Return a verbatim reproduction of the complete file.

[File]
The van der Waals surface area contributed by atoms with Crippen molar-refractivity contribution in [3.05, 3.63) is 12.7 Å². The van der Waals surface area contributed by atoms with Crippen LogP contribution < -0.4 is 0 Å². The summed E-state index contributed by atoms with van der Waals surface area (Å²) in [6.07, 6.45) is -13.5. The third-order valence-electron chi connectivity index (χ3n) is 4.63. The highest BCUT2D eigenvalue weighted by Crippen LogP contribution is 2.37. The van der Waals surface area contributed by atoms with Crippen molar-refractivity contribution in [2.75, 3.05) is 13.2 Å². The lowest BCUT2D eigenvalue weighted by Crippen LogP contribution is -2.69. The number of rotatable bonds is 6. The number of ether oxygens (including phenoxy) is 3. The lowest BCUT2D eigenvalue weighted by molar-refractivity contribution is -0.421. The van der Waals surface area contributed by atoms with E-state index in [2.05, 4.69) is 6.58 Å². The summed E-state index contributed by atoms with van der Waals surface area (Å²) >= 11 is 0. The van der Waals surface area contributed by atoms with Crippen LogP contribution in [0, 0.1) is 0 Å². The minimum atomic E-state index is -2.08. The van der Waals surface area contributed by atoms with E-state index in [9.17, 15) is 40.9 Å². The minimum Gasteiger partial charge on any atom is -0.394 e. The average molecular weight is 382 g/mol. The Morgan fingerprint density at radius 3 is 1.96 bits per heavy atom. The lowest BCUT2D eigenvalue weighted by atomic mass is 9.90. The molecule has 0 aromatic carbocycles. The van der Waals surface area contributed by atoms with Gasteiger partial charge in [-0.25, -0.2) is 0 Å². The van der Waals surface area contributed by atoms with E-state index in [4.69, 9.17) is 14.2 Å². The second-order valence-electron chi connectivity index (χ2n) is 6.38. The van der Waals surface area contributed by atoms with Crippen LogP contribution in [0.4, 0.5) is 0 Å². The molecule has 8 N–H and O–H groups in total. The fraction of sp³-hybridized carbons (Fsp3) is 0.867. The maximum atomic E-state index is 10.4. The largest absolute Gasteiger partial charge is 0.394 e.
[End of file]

The van der Waals surface area contributed by atoms with Crippen molar-refractivity contribution in [3.05, 3.63) is 12.7 Å². The van der Waals surface area contributed by atoms with Crippen LogP contribution < -0.4 is 0 Å². The summed E-state index contributed by atoms with van der Waals surface area (Å²) in [6.07, 6.45) is -13.5. The third-order valence-electron chi connectivity index (χ3n) is 4.63. The highest BCUT2D eigenvalue weighted by Crippen LogP contribution is 2.37. The van der Waals surface area contributed by atoms with Crippen molar-refractivity contribution in [2.75, 3.05) is 13.2 Å². The lowest BCUT2D eigenvalue weighted by Crippen LogP contribution is -2.69. The number of rotatable bonds is 6. The number of ether oxygens (including phenoxy) is 3. The lowest BCUT2D eigenvalue weighted by molar-refractivity contribution is -0.421. The van der Waals surface area contributed by atoms with E-state index in [2.05, 4.69) is 6.58 Å². The summed E-state index contributed by atoms with van der Waals surface area (Å²) >= 11 is 0. The van der Waals surface area contributed by atoms with Crippen LogP contribution in [0, 0.1) is 0 Å². The minimum atomic E-state index is -2.08. The van der Waals surface area contributed by atoms with E-state index in [9.17, 15) is 40.9 Å². The minimum Gasteiger partial charge on any atom is -0.394 e. The average molecular weight is 382 g/mol. The Morgan fingerprint density at radius 3 is 1.96 bits per heavy atom. The lowest BCUT2D eigenvalue weighted by atomic mass is 9.90. The molecule has 0 aromatic carbocycles. The van der Waals surface area contributed by atoms with Gasteiger partial charge in [-0.25, -0.2) is 0 Å². The van der Waals surface area contributed by atoms with E-state index in [4.69, 9.17) is 14.2 Å². The second-order valence-electron chi connectivity index (χ2n) is 6.38. The van der Waals surface area contributed by atoms with Crippen LogP contribution in [0.4, 0.5) is 0 Å². The molecule has 8 N–H and O–H groups in total. The fraction of sp³-hybridized carbons (Fsp3) is 0.867. The maximum atomic E-state index is 10.4. The largest absolute Gasteiger partial charge is 0.394 e.